A self-invested personal pension (SIPP) is an alternative way to save for retirement. However, it’s not suitable for everyone. But, as someone who wants to take ownership of my financial future, I think it looks a great way to invest in shares and build wealth.
Why invest in a SIPP over an ISA?
A SIPP has a few benefits over an ISA when investing for retirement. First, I can’t access my SIPP savings without penalty prior to reaching retirement age. This is a great way to save without being tempted to dip into my pot.
Second, a SIPP can provide an element of tax relief. The money I pay into an ISA or SIPP has already been taxed through PAYE or self-assessment. When withdrawing money from an ISA, it’s all mine. But I’ll be taxed when withdrawing from a SIPP. That’s because, whatever I pay into my SIPP, the government will top up each month by at least 25%. When withdrawing from my SIPP, I can take the first 25% tax free. The rest of my withdrawals will be taxed as income. Of course, I don’t have to pay £40k a year into my SIPP, I can contribute a maximum of 100% of my income. If I pay more (such as an unexpected windfall) I won’t receive tax relief on anything above this contribution limit.
However, I won’t have to pay capital gains tax on any profits made from my investments. Best of all, earning dividends on the stocks I own, can really help build my final pension pot.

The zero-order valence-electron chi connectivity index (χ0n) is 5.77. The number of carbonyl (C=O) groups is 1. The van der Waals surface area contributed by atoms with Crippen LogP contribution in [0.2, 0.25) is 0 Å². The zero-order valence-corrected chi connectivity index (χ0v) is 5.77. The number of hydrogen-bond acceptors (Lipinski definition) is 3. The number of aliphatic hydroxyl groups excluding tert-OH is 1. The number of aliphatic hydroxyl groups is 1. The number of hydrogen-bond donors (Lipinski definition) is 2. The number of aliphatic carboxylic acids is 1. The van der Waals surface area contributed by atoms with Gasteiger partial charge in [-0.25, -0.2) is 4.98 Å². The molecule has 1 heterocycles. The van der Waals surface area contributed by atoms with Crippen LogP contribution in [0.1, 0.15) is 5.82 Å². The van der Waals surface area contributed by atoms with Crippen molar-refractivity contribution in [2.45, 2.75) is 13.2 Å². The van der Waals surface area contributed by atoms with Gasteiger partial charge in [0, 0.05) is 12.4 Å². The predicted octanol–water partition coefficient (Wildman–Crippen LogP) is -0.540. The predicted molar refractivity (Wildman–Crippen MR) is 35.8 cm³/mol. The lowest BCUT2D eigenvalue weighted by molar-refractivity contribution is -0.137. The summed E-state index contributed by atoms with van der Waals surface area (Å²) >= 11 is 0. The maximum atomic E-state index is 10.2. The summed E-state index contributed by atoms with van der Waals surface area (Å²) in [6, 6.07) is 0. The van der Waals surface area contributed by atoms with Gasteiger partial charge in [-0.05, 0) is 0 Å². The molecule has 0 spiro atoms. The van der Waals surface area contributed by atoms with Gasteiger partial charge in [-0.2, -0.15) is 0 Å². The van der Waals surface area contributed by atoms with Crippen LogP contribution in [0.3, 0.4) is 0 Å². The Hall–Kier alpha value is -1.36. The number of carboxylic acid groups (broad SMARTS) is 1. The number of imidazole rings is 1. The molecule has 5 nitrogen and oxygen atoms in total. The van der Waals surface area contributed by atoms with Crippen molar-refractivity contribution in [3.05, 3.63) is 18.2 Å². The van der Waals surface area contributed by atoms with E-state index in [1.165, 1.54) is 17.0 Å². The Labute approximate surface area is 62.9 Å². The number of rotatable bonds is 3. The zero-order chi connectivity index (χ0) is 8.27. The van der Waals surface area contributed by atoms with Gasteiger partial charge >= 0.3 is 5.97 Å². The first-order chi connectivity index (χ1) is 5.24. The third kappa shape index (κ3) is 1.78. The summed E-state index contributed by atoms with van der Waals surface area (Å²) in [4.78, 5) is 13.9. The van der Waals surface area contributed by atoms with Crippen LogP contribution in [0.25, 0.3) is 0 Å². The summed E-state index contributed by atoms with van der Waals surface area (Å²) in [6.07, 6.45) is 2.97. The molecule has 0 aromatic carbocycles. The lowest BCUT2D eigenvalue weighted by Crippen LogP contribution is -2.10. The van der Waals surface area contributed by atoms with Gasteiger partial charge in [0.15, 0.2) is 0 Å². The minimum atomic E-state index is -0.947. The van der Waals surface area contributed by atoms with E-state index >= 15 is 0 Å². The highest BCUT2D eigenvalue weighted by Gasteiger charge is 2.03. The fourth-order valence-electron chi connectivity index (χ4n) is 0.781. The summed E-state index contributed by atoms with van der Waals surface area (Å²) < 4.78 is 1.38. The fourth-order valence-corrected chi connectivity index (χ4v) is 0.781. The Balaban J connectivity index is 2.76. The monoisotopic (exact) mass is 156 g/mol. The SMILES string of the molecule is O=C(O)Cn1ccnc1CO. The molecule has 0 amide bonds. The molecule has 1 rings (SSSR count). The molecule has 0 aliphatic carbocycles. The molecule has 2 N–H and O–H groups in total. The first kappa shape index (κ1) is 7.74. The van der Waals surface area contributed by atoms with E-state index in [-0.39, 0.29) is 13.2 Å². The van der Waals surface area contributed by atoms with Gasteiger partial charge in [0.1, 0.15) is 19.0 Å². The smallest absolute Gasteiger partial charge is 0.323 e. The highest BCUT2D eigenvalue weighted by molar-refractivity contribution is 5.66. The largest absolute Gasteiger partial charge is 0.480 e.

The limit to invest in a SIPP is higher than an ISA. This is currently £40k for a SIPP and £20k for an ISA each year. However, high net worth individuals need to be aware of overall pension limits and variations in claimable tax depending on personal wealth and circumstances.
Investing offers a way to accumulate exponential wealth thanks to the power of compounding. Company pensions and hedge funds use investing to do just that. By investing in stocks that pay regular dividends or funds with a decent interest rate, I can quickly see my wealth accumulate.
Best of all, it gives me full control over my investments. By opening a SIPP, I can be the fund manager of my own money.
As an example, if I invest £300 a month into a SIPP for 30 years, at a 5% annualised return. I’ll end up with over £244,612. Without the compounding effect, I’d have saved £108,000. So the interest earned makes a massive difference, in this case £136,612.
If I’m really savvy about my investments and achieve a 10% annualised return, the final sum increases to £618,852, an interest bonus of £510,852.
Changing the monthly contribution, the time invested or the interest rate will affect the final sum and, of course, none of those amounts are guaranteed.
What are the risks?
Experienced money managers who invest for a living manage company pensions. In theory, this should prepare them for any eventuality and hedge my funds against major loss. However, Neil Woodford’s fund mismanagement left many investors out of pocket and proved the exception to the rule.
When self-managing, I need to be confident in my investments. That means monitoring market movements. This can be a lot of work and not everyone has the time.
Investing carries risk, because the value of stocks can go up or down. And rules around pensions and tax can change depending on the government in power and the global economy.
Yet overall, I think investing is a rewarding and interesting pastime, so managing a SIPP appeals to me.